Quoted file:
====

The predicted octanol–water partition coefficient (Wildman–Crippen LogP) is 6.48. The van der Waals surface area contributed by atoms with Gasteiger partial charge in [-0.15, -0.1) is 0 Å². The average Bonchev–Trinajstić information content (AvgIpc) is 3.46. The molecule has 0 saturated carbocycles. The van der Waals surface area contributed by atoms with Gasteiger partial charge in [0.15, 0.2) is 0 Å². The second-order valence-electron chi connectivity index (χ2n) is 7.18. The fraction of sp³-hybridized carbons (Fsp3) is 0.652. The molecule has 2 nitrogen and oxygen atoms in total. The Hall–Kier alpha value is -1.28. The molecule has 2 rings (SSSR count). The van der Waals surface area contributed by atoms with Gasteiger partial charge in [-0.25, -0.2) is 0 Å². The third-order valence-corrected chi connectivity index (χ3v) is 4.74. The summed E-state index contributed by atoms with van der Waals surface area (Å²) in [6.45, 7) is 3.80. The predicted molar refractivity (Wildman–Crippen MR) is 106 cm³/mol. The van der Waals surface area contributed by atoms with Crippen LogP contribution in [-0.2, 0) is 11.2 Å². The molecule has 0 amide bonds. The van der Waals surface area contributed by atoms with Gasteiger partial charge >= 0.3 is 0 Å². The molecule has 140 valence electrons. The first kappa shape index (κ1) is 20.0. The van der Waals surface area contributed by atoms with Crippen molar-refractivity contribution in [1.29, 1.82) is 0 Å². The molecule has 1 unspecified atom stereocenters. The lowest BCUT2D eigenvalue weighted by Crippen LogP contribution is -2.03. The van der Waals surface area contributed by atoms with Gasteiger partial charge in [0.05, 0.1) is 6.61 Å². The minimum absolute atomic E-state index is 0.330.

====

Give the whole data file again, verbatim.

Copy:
The predicted octanol–water partition coefficient (Wildman–Crippen LogP) is 6.48. The van der Waals surface area contributed by atoms with Gasteiger partial charge in [-0.15, -0.1) is 0 Å². The average Bonchev–Trinajstić information content (AvgIpc) is 3.46. The molecule has 0 saturated carbocycles. The van der Waals surface area contributed by atoms with Gasteiger partial charge in [0.15, 0.2) is 0 Å². The second-order valence-electron chi connectivity index (χ2n) is 7.18. The fraction of sp³-hybridized carbons (Fsp3) is 0.652. The molecule has 2 nitrogen and oxygen atoms in total. The Hall–Kier alpha value is -1.28. The molecule has 2 rings (SSSR count). The van der Waals surface area contributed by atoms with Gasteiger partial charge in [-0.25, -0.2) is 0 Å². The third-order valence-corrected chi connectivity index (χ3v) is 4.74. The summed E-state index contributed by atoms with van der Waals surface area (Å²) in [6.45, 7) is 3.80. The predicted molar refractivity (Wildman–Crippen MR) is 106 cm³/mol. The van der Waals surface area contributed by atoms with Crippen LogP contribution in [-0.2, 0) is 11.2 Å². The molecule has 0 amide bonds. The van der Waals surface area contributed by atoms with Gasteiger partial charge >= 0.3 is 0 Å². The molecule has 140 valence electrons. The first kappa shape index (κ1) is 20.0. The van der Waals surface area contributed by atoms with Crippen molar-refractivity contribution in [1.29, 1.82) is 0 Å². The molecule has 1 unspecified atom stereocenters. The lowest BCUT2D eigenvalue weighted by Crippen LogP contribution is -2.03. The van der Waals surface area contributed by atoms with Gasteiger partial charge in [0.05, 0.1) is 6.61 Å². The minimum absolute atomic E-state index is 0.330.